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Last night I attended the Microsoft Office System party at the Hard Rock Cafe. The “Unauthorized Rolling Stones” were playing and the crowd was into it. I was primarily there for the food at first, but after a few free drinks, I was having a jolly good time talking to people. Even met a techie from Juneau, Alaska. Though I live in L.A., I still claim Anchorage since my family still lives there. So it was nice to bond with another Alaskan. Especially as I didn’t figure the Alaskan government would be using .NET.

In any case, I stuck out the party till the end and was rightly rewarded for it. I won the grand prize of the raffle which was a 3GHZ HP Media Center PC. It’s one of them TIVO like systems with 160 GB hard-drive, ATI Radeon 9200 (I think), TV and Radio Tuner, etc… I hear the next version of the Media Center operating system will support HDTV.

The funny part is that at the time, I was bummed I didn’t win second place which was a Tablet PC. I even went up to the guy who won it and offerred a trade, but he wasn’t having it. Especially considering I had to carry this big honking box to my car. ;)

Thanks Microsoft!

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The best part of Tech-Ed 2004 is how Microsoft puts us developers in touch with the people who are creating the languages and tools we use. They’ve accomplished this in two ways.

First, with the Rio system (nothing to do with Duran Duran). This system allows you to search for attendees (who’ve registered in the system) by name or interests and request a meeting with them. This is the debut of the system and I don’t believe it’s being well utilized by attendees. This is great for me as most everyone I’ve wanted to talk to has been available and I’ve had a chance to meet members of the C# team such as Eric Gunnerson (PM for the C# compiler) and Anders Hejlsberg (a Distinguished Engineer at Microsoft and chief designer of Delphi and the C# language). Unfortunately Steve Ballmer was not in the system.

Second, by having Microsoft employees hang around the cabana areas (replete with comfortable couches), it’s easy to walk up to the devs who are building the next generation of tools I use (such as Anson Horton and Cyrus Najmabadi) and ask, “So whatcha got?”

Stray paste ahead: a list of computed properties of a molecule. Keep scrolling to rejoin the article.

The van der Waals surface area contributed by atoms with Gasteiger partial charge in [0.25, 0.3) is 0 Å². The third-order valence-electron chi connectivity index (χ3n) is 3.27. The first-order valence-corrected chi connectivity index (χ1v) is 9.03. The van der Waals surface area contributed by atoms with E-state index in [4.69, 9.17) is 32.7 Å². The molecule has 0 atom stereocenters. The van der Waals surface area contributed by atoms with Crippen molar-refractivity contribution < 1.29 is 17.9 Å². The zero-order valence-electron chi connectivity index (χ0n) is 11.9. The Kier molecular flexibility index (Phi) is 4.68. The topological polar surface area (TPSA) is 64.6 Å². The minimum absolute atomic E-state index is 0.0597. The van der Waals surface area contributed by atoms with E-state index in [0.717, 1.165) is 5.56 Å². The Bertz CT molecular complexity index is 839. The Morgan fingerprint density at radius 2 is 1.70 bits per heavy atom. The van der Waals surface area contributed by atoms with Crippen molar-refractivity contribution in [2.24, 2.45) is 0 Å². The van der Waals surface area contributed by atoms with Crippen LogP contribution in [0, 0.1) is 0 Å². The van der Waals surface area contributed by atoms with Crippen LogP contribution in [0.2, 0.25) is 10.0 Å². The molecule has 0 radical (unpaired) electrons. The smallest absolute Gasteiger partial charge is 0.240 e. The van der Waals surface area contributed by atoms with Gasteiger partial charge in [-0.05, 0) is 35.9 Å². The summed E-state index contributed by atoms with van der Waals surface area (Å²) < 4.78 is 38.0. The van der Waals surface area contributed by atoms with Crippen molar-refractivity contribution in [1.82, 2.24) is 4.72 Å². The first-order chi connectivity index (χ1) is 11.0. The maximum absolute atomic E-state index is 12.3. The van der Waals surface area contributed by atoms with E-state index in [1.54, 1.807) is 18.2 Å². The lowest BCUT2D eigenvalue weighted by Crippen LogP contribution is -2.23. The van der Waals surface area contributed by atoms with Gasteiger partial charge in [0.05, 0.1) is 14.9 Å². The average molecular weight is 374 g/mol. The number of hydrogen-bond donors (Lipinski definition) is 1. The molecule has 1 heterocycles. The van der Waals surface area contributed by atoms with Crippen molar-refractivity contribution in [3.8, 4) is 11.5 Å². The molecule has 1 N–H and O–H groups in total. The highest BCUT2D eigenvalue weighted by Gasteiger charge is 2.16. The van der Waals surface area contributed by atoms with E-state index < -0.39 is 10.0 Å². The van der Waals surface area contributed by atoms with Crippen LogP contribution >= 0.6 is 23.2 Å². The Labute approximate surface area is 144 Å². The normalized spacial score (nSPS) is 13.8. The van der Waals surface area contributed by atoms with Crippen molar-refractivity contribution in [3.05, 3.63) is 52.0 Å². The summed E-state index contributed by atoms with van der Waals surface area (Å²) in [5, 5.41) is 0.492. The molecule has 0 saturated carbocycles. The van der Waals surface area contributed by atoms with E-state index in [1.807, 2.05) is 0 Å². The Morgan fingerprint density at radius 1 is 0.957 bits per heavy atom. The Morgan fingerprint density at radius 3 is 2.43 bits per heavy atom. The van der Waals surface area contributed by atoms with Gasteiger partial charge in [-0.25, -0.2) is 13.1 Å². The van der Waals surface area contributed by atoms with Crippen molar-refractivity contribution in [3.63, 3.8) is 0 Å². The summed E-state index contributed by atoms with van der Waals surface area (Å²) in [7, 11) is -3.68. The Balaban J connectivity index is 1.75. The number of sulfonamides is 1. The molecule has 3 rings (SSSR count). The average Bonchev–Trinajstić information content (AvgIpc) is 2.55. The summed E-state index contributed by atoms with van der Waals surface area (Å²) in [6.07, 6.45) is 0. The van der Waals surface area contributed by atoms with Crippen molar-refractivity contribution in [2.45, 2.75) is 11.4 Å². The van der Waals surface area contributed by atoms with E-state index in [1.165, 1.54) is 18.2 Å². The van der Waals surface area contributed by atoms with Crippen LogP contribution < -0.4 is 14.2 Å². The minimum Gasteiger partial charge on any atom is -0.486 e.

If there’s one thing I’ve taken away from my various discussions about language design is that language design is hard. This may be obvious to you, but it’s not obvious to everyone. Look in any unmoderated newsgroup about programming language and you’ll hear plenty of “Java sucks!” or “C# stinks” (perhaps even more colorful than that). A lot of people carry a one language fits all mentality when in reality, each language has a purpose and target in mind.

There are three reasons that come to mind to explain the difficulty of language design:

  • Language changes shouldn’t break existing code…too much.
  • Total language purity is unattainable, but we try anyway.
  • Language design must take into consideration human behavior.

Language changes shouldn’t break existing code…too much\ This is one of the more difficult issues when designing a language. How do you update the language without breaking thousands if not millions of lines of code out in the wild. Even small changes that seemingly should cause no problems can break code. Well hopefully you have legions and legions of regression tests, but they can only go so far. This remains a difficult challenge.

Total language purity is unattainable, but we try anyway \ Let’s face it, if we’re not seeking the ideal pure perfect design, why are we in the business. It’s a natural tendency. However, a good designer realizes that total purity is unattainable. It’s a simple fact: real world pressures are factors in language design. These guys have to ship and deadlines will affect which features they keep or don’t keep. More subtly, sometimes the order in which a feature is designed affects the language design.

I asked Eric Gunnerson whether they’ve considered adding a timeout syntax to the lock statement ala Ian Griffiths’ TimedLock structure. He in turn asked me, would creating this new syntax have any more clarity than using the TimedLock structure? Ummm… I guess not since we can already do this in a clean and concise manner. Right. So why add syntax. Not only that, the TimedLock demonstrates what the C# team had in mind with the using statement. It wasn’t intended just for cleanup, but for situations just like this.

Naturally, if this were the case, why even have the lock statement, as the using statement makes it unnecessary. It turns out, the lock statement was introduced long before they introduced the using statement when creating the language. At that point it wouldn’t make sense to refactor the lock statement out of the language as it was likely used all over the place and would introduce a major breaking change (see the first reason why language design is hard). Wow, you mean real world issues such as timing will affect the purity of language design? Indeed, total purity is an illusion.

Language design must take into consideration human behavior\ Another reason language design is hard is that it must take into account human behavior. Just as we have usability testing for GUI applications, usability testing for APIs and languages are also important.